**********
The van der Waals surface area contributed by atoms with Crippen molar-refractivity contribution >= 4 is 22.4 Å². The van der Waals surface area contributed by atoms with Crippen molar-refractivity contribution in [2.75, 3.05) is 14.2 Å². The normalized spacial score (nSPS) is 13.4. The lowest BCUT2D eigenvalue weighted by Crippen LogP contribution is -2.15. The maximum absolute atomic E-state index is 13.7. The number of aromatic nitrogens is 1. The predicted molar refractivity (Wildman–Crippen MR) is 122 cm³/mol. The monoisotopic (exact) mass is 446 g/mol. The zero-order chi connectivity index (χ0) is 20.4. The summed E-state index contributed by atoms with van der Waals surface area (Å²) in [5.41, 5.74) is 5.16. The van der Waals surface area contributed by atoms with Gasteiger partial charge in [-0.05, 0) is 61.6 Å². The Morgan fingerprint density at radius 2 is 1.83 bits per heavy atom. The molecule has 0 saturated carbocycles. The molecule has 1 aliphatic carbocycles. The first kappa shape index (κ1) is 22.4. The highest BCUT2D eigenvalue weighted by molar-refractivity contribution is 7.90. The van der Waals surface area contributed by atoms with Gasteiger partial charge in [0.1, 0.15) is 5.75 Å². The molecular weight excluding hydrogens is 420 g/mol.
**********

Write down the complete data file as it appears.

The van der Waals surface area contributed by atoms with Crippen molar-refractivity contribution >= 4 is 22.4 Å². The van der Waals surface area contributed by atoms with Crippen molar-refractivity contribution in [2.75, 3.05) is 14.2 Å². The normalized spacial score (nSPS) is 13.4. The lowest BCUT2D eigenvalue weighted by Crippen LogP contribution is -2.15. The maximum absolute atomic E-state index is 13.7. The number of aromatic nitrogens is 1. The predicted molar refractivity (Wildman–Crippen MR) is 122 cm³/mol. The monoisotopic (exact) mass is 446 g/mol. The zero-order chi connectivity index (χ0) is 20.4. The summed E-state index contributed by atoms with van der Waals surface area (Å²) in [5.41, 5.74) is 5.16. The van der Waals surface area contributed by atoms with Gasteiger partial charge in [-0.05, 0) is 61.6 Å². The Morgan fingerprint density at radius 2 is 1.83 bits per heavy atom. The molecule has 0 saturated carbocycles. The molecule has 1 aliphatic carbocycles. The first kappa shape index (κ1) is 22.4. The highest BCUT2D eigenvalue weighted by molar-refractivity contribution is 7.90. The van der Waals surface area contributed by atoms with Gasteiger partial charge in [0.1, 0.15) is 5.75 Å². The molecular weight excluding hydrogens is 420 g/mol.